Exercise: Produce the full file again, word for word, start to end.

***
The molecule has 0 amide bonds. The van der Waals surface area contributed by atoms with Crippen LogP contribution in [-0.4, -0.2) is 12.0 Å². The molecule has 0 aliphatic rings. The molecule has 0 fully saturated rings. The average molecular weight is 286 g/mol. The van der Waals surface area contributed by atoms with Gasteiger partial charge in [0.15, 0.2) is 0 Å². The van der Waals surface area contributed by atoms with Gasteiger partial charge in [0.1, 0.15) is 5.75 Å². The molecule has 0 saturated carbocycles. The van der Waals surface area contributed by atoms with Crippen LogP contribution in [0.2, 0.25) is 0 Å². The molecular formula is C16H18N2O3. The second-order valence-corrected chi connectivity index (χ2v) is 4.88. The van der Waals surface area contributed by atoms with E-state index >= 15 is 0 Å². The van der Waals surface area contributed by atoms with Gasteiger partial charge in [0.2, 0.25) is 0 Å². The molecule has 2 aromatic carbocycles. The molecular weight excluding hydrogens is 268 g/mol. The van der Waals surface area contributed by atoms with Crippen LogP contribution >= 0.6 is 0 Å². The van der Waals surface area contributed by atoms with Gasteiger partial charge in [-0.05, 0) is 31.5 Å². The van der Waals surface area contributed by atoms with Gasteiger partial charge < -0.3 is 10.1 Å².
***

The molecule has 0 amide bonds. The van der Waals surface area contributed by atoms with Crippen LogP contribution in [-0.4, -0.2) is 12.0 Å². The molecule has 0 aliphatic rings. The molecule has 0 fully saturated rings. The average molecular weight is 286 g/mol. The van der Waals surface area contributed by atoms with Gasteiger partial charge in [0.15, 0.2) is 0 Å². The van der Waals surface area contributed by atoms with Gasteiger partial charge in [0.1, 0.15) is 5.75 Å². The molecule has 0 saturated carbocycles. The van der Waals surface area contributed by atoms with Crippen LogP contribution in [0.2, 0.25) is 0 Å². The molecular formula is C16H18N2O3. The second-order valence-corrected chi connectivity index (χ2v) is 4.88. The van der Waals surface area contributed by atoms with E-state index >= 15 is 0 Å². The van der Waals surface area contributed by atoms with Gasteiger partial charge in [0.2, 0.25) is 0 Å². The molecule has 2 aromatic carbocycles. The molecular weight excluding hydrogens is 268 g/mol. The van der Waals surface area contributed by atoms with Crippen LogP contribution >= 0.6 is 0 Å². The van der Waals surface area contributed by atoms with Gasteiger partial charge in [-0.05, 0) is 31.5 Å². The van der Waals surface area contributed by atoms with Gasteiger partial charge < -0.3 is 10.1 Å².